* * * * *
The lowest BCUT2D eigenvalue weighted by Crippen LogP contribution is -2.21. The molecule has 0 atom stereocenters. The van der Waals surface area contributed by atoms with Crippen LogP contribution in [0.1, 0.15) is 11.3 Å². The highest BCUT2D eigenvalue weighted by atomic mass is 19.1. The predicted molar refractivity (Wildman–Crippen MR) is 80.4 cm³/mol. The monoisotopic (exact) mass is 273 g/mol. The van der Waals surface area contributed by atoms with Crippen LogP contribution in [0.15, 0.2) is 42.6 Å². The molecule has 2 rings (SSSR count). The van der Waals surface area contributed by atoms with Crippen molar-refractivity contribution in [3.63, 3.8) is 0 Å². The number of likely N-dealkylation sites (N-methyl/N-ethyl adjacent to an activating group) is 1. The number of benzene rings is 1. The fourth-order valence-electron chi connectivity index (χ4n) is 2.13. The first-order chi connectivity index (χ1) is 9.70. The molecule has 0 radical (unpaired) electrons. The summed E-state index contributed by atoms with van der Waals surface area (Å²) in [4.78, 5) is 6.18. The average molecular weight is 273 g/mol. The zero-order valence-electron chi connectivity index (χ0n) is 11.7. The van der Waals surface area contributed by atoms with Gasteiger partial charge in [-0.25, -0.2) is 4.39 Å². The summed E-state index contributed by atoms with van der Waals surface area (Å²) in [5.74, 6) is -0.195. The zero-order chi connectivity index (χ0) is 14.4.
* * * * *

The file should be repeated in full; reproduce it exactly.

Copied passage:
The lowest BCUT2D eigenvalue weighted by Crippen LogP contribution is -2.21. The molecule has 0 atom stereocenters. The van der Waals surface area contributed by atoms with Crippen LogP contribution in [0.1, 0.15) is 11.3 Å². The highest BCUT2D eigenvalue weighted by atomic mass is 19.1. The predicted molar refractivity (Wildman–Crippen MR) is 80.4 cm³/mol. The monoisotopic (exact) mass is 273 g/mol. The van der Waals surface area contributed by atoms with Crippen LogP contribution in [0.15, 0.2) is 42.6 Å². The molecule has 2 rings (SSSR count). The van der Waals surface area contributed by atoms with Crippen molar-refractivity contribution in [3.63, 3.8) is 0 Å². The number of likely N-dealkylation sites (N-methyl/N-ethyl adjacent to an activating group) is 1. The number of benzene rings is 1. The fourth-order valence-electron chi connectivity index (χ4n) is 2.13. The first-order chi connectivity index (χ1) is 9.70. The molecule has 0 radical (unpaired) electrons. The summed E-state index contributed by atoms with van der Waals surface area (Å²) in [4.78, 5) is 6.18. The average molecular weight is 273 g/mol. The zero-order valence-electron chi connectivity index (χ0n) is 11.7. The van der Waals surface area contributed by atoms with Gasteiger partial charge in [-0.25, -0.2) is 4.39 Å². The summed E-state index contributed by atoms with van der Waals surface area (Å²) in [5.74, 6) is -0.195. The zero-order chi connectivity index (χ0) is 14.4.